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WESTERN TURKESTAN UNDER RUSSIAN RULE

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1994
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YURI BREGEL
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Geography
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Akbar III 1948-2012
Stacked Wooden Logs

Description

At the time of the conquest of the Central Asian khanates (see map 32), Russia began to introduce a new administrative system for the conquered territories. This administration underwent several modifications and received its final form only in 1899. After that time, all territories in Central Asia annexed by Russia during the 19th century were divided among five different jurisdictions. The major part of these annexed territories formed the Governorate-General of Turkestan, with its capital in Tashkent, subdivided into five oblast’s (the map gives their official Russian names): Transcaspian, Sir-Darya, Samarqand, Ferghana, and Semirech’e. The oblast’s of Akmola's and Semipalatinsk formed the Governorate-General of the Steppe, and two oblast’s, of Turgay and Uralsk, were directly subordinate to the Russian minister of the interior. The truncated khanates of Bukhara and Khiva were retained, under their existing rulers, as Russian protectorates. Following the pattern of the administrative structure in the rest of Russia, the oblast’s were subdivided into uezds, and the latter into volost’s. The governor-general of Turkestan was a serving general under the war ministry, and the governor-general of the Steppe was subordinate to the ministry of the interior. The governors of the oblast’s and the “uezd commandants” were also military officers. The administration of the lower units, heads of volost’s and village elders, were natives elected by popular vote.
Officially this system was called “military-popular administration” (voenno-narodnoe upravlenie), and it resulted, on the one hand, from the Russian government’s belief that only firm military rule could keep the country in the hands of the Russians, and, on the other hand, from the desire to make the local administration as inexpensive as possible. Such a desire was also the main reason for the preservation of the two khanates. Each of them had a special status. Bukhara did not officially become a Russian protectorate, and its amir was treated by the Russian government as an independent ruler. Amir #Abd al-Ahad (1885-1910) even played a visible role in Russian society, visiting Russia annually and being received at the court in St. Petersburg.
Until 1888 official relations between the khanate and Russia were conducted through the exchange of occasional embassies between Bukhara and Tashkent; in 1888 the Russian Political Agency in Bukhara was established, with a dual responsibility, to the foreign ministry in St. Petersburg and to the governor-general in Tashkent. Greater control of the khanate came with the construction of the railroad through its territory and the establishment of Russian border posts on the Amu-Darya, which also became Russia’s customs border in 1895.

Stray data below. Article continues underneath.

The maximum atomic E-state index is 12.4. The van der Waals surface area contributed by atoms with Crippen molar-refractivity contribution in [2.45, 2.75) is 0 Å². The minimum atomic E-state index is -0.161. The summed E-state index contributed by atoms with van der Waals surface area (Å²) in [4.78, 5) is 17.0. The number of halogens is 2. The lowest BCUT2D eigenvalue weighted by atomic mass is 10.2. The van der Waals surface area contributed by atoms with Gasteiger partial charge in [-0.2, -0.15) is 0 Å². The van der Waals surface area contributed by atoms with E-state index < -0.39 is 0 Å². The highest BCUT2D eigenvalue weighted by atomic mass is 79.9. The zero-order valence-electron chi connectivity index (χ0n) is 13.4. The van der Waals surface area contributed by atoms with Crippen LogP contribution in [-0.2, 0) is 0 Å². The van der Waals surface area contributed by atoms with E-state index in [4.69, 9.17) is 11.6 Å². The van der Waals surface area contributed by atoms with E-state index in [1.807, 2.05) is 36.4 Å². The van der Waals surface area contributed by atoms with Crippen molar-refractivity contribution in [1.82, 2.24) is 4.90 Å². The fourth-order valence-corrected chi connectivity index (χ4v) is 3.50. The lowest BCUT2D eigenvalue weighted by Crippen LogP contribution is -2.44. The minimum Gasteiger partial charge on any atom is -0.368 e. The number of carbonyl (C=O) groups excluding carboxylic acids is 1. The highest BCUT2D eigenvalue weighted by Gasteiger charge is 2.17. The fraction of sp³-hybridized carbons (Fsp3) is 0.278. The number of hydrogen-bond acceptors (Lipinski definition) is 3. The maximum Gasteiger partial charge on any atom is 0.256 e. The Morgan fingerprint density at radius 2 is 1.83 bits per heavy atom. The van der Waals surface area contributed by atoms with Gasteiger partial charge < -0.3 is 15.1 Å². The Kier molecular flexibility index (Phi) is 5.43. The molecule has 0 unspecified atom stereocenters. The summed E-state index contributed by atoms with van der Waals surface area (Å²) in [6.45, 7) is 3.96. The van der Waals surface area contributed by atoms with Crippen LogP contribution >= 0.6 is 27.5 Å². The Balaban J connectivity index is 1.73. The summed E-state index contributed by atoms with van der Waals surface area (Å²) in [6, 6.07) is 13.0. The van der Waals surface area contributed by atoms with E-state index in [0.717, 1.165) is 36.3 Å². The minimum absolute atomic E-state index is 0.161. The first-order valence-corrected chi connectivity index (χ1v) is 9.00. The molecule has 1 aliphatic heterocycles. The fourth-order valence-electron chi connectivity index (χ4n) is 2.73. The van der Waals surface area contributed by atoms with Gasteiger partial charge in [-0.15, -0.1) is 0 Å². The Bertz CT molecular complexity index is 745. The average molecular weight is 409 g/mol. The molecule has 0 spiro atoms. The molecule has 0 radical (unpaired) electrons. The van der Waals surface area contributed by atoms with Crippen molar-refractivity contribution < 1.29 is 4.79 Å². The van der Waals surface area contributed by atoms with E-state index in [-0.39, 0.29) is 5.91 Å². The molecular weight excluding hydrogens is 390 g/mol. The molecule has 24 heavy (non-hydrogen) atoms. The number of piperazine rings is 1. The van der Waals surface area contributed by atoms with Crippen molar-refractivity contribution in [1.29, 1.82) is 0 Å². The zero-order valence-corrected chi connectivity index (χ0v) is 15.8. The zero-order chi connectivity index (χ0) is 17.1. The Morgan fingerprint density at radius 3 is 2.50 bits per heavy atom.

The Khanate of Khiva never enjoyed even a semblance of independence. All relations between the khanate and Russia were conducted through the commandant of the Amu-Darya district (to addle) in the newly built Russian town of Petroaleksandrovsk, subordinate to Tashkent. The khan was not treated as an independent ruler and did not often visit Russia. One thing the two protectorates had in common was that the Russian government did not interfere in their internal affairs and administration, being content as long as peace was preserved, the rulers were in full command, and the legal rights of Russian subjects, especially merchants, were observed. The entire administrative and social structure of the khanates remained unchanged, except that their armies were reduced and slavery was abolished.

After the creation of an entirely new administrative structure, the strongest effect of Russian rule was on certain aspects of the Central Asian economy. In agriculture, the major economic impact was a sharp increase in cotton cultivation, following the increased demand of the Russian textile industry and the introduction of American cotton to Central Asia in the early 1880s. By the beginning of the 20th century Central Asia supplied half of Russia’s cotton needs. In the industrial development of Russian Central Asia the main innovation was the railroads, the first of which, from Mikhaylovskiy Bay on the Caspian Sea to Qïzïl-Arvat, was built in 1881 by Skobelev, but for purely strategic purposes.
By the end of the 1890s it was extended to Tashkent (crossing the Khanate of Bukhara), with a branch line to Ferghana. In the early 20th century other branch lines were added, and in 1906 the railroad from Orenburg to Tashkent was completed.
The railroads gave a great boost to cotton cultivation, making the transport of the Central Asian crop to the textile centers in European Russia much cheaper and faster. The railroads also contributed to the development of industry in the cities they connected, as well as to a greater mobility of the population. Most of the industrial enterprises were cotton-ginning mills, and by World War I almost two thirds of them were own by the locals. About 80 percent of all skilled workers (on the railroads, practically all) were Russians, and this social group, new in Central Asia, was especially susceptible to the socialist propaganda brought from European Russia at the beginning of the 20th centur.

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Very good information.

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